Maman Poulet | Clucking away crookedly through media, politics and life

Saturday is D day in more ways than one

July 23rd, 2008 · 2 Comments · Consumer blogging, Disability

The current Dublin Airport Authority logoImage via WikipediaI promised to update you on my consumer moaning regarding my treatment as a disabled passenger in Dublin Airport.

Dublin Airport Authority (DAA) were in touch within 24 hours of the complaint being lodged – by phone and a later email confirming the contents of the phone conversation. 10/10 for complaint handling processes.

The person in the customer services section acknowledged the complaint and apologised (10 out of 10 again!), and noted I was not alone in complaining. She informed me that DAA were collecting the info even though they are not solely responsible for handling the matters until July 26th because they were concerned and that Ryanair were contracting Fernley’s services.

Points to Note –

– SATURDAY 26th JULY is a big date for disabled airline passengers throughout the European Union. This is the date when the directive concerning the transport of disabled passengers takes effect. As I explained in a previous post, airports take responsibility rather than airlines for the whole shebang, this may mean streamlining of services so that there will be standard operating procedures in terms of the assistance offered.

According to the directive

Responsibilities of Airport Managers under the Regulation

The Regulation will require airport managers to provide a designated points of arrival and departure which have basic information about the airport available in accessible formats intended for people with mobility, sensory and cognitive impairments. Airport managers will also be required to put in place the necessary arrangements to enable disabled persons and persons with reduced mobility to:

* communicate their arrival at an airport and their request for assistance at the designated points;
* move from a designated point to the check-in counter;
* check-in and register baggage;
* proceed from the check-in counter to the aircraft, with completion of emigration, customs and security procedures;
* board the aircraft, with the provision of lifts, wheelchairs or other assistance needed, as appropriate;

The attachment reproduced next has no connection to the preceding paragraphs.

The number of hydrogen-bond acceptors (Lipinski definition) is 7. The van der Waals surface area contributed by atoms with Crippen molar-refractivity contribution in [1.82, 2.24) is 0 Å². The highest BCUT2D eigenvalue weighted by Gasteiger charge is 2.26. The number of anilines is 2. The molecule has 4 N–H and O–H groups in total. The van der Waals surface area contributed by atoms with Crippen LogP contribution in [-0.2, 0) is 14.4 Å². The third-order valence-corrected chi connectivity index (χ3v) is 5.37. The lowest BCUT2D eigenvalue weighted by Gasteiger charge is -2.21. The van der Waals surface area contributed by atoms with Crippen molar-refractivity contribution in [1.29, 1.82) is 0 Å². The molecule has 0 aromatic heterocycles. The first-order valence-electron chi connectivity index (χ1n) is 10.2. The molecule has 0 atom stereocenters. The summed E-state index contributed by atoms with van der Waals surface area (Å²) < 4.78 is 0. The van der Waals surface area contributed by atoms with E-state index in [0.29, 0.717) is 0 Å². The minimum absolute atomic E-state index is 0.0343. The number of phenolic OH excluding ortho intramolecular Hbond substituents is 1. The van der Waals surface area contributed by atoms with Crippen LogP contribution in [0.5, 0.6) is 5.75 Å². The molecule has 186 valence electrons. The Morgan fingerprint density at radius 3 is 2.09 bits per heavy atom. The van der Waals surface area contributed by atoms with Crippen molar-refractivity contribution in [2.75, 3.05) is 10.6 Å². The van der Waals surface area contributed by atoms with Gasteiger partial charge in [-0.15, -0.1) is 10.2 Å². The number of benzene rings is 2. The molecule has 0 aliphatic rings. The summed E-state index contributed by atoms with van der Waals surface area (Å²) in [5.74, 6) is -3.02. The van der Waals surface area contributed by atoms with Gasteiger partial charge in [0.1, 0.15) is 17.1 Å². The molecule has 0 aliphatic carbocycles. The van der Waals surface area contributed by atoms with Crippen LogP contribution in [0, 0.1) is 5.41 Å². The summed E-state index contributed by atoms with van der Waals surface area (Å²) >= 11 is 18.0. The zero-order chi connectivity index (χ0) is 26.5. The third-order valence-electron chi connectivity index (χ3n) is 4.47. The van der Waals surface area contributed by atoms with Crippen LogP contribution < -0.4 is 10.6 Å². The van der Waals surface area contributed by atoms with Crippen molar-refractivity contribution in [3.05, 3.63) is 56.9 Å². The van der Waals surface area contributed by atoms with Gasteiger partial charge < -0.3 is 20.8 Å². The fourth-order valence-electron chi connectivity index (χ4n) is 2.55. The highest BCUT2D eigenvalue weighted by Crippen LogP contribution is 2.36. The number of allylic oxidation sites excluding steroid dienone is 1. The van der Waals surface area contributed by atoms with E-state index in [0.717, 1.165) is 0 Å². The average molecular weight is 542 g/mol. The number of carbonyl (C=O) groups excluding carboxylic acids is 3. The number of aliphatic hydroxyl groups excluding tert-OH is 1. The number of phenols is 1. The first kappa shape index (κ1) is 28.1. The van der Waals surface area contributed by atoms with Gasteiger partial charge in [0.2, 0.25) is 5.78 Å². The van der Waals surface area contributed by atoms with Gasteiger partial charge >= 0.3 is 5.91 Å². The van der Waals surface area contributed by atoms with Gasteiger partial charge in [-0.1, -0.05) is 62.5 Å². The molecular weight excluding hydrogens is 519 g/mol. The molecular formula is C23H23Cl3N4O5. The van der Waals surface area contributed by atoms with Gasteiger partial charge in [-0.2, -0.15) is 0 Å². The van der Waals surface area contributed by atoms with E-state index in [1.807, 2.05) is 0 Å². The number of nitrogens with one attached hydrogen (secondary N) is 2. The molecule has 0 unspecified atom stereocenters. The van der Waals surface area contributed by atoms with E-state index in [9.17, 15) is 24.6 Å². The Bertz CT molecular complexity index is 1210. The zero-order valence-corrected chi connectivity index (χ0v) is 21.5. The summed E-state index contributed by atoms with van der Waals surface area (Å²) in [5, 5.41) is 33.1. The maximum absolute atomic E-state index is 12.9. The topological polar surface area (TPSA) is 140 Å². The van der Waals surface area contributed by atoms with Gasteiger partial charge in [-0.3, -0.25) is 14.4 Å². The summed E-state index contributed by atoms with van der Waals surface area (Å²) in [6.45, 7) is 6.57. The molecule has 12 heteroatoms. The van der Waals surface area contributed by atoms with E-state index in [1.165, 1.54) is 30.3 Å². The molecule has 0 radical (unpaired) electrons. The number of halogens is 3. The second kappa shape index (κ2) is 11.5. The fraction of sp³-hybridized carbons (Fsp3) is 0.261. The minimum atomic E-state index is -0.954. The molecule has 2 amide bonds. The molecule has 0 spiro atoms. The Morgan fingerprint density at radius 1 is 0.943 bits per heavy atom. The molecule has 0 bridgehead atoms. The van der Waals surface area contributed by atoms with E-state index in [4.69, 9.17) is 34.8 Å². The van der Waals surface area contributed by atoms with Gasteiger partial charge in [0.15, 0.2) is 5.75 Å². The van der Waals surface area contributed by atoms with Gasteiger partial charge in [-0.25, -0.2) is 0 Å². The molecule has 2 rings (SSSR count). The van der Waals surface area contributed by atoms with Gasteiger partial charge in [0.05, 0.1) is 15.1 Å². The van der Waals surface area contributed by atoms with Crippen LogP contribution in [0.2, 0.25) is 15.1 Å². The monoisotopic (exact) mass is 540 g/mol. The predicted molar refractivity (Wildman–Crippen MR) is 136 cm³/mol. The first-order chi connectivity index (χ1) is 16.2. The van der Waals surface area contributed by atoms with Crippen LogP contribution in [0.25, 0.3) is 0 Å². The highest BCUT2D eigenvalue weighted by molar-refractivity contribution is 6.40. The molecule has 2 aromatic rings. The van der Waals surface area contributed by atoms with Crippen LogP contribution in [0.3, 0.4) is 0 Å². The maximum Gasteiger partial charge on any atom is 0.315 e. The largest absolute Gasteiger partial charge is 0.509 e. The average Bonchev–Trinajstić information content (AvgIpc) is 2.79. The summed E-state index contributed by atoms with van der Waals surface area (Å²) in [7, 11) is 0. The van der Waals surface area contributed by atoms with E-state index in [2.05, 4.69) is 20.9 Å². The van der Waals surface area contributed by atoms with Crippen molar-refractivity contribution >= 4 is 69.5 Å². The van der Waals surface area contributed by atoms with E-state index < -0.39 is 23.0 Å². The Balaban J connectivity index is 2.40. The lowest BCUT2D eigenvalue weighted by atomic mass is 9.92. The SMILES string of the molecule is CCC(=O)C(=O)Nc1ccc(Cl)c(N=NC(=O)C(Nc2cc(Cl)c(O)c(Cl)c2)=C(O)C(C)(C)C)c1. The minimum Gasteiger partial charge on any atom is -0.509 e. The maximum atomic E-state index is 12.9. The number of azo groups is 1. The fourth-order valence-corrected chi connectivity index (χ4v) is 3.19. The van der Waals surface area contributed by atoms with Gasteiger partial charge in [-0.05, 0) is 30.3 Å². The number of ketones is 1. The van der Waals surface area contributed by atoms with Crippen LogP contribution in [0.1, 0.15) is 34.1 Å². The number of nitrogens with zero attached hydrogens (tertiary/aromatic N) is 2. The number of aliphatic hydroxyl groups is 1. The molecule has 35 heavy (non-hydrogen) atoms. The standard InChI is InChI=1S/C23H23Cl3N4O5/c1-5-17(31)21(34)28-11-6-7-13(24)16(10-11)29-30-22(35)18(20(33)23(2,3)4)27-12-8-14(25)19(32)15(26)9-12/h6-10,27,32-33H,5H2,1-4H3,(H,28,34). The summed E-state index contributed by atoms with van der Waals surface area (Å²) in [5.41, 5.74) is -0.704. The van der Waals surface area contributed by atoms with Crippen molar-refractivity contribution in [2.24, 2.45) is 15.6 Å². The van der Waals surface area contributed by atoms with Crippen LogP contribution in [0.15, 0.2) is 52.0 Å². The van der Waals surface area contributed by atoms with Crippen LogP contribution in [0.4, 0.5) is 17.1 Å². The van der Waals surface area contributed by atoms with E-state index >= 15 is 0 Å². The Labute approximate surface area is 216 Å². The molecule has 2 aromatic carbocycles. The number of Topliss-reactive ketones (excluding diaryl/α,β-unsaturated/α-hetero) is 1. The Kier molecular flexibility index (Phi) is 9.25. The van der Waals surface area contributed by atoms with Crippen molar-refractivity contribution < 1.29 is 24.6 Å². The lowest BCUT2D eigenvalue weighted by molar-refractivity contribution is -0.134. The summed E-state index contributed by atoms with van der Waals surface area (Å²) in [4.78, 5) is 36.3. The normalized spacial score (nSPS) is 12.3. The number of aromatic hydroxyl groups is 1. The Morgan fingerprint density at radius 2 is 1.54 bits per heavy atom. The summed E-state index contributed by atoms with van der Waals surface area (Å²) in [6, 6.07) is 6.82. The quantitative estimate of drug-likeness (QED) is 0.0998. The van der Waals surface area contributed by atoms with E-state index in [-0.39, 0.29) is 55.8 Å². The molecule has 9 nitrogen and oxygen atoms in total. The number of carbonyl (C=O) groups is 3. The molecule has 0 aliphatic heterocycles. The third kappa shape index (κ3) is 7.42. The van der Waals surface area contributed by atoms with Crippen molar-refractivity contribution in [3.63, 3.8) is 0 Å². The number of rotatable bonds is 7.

* proceed from the aircraft door to their seats;
* store and retrieve baggage on the aircraft;
* proceed from their seats to the aircraft door;
* disembark from the aircraft, with the provision of lifts, wheelchairs or other assistance needed, as appropriate;
* proceed from the aircraft to the baggage hall and retrieve baggage, with completion of immigration and customs procedures;
* proceed from the baggage hall to a designated point;
* reach connecting flights when in transit, with assistance on the air and land sides and within and between terminals as needed; and
* move to the toilet facilities, if required.

As I know from other passengers there are a litany of issues that disabled peoples organisations have regarding the ‘handling’ of disabled passengers. You can read DAA’s paper from 2007 in response to the directive including the responses of disability organisations here.

So I think we’ll all be watching the changes that I was informed about – 3 new ambilifts, (!!!!) new equipment, training of new staff, and da da da dah ! (ahem!) there is a new contractor with experience in the UK and quality marks etc. I am looking for a copy of the DAA standards and the rights of disabled passengers from an Irish context (Including information on the contract regarding the services to be delivered) – if I don’t get the stuff in the next week I’ll FOI them. I d want to find out more about the use of air bridges for example and the matter of staff lifting people on and off the planes.

– I was informed that Fernley went for the contract to provide the service on behalf of DAA and didn’t win it – and the service seems to have run down until the date of the new contract coming into play. It’s not good enough and I wish there was protection for all disabled passengers to stop us having to suffer as a result of this commercial decision.

The customer service rep said that the incident raised in my complaint would be brought to the attention of Ryanair’s Passenger Services Management, and Fernley’s Service Manager. (I won’t sit around waiting for a response there…)

And I won’t be waiting for a disability organisation or committee review to test the new systems, contractors etc. (Although I hope they do – some mystery shopping would be good – and some disabled people delivering the training would be even better).

I’ll continue to blog about my experiences and also complain and comment to DAA – and I hope others do also – educating the service provider and contractor about the issues involved is the only way to go.

I do hope that all the new services will include the right for disabled passengers to shop and have a coffee in the airport whilst waiting for their flight and that the ‘piece of meat shuttle syndrome’ becomes a thing of the past.

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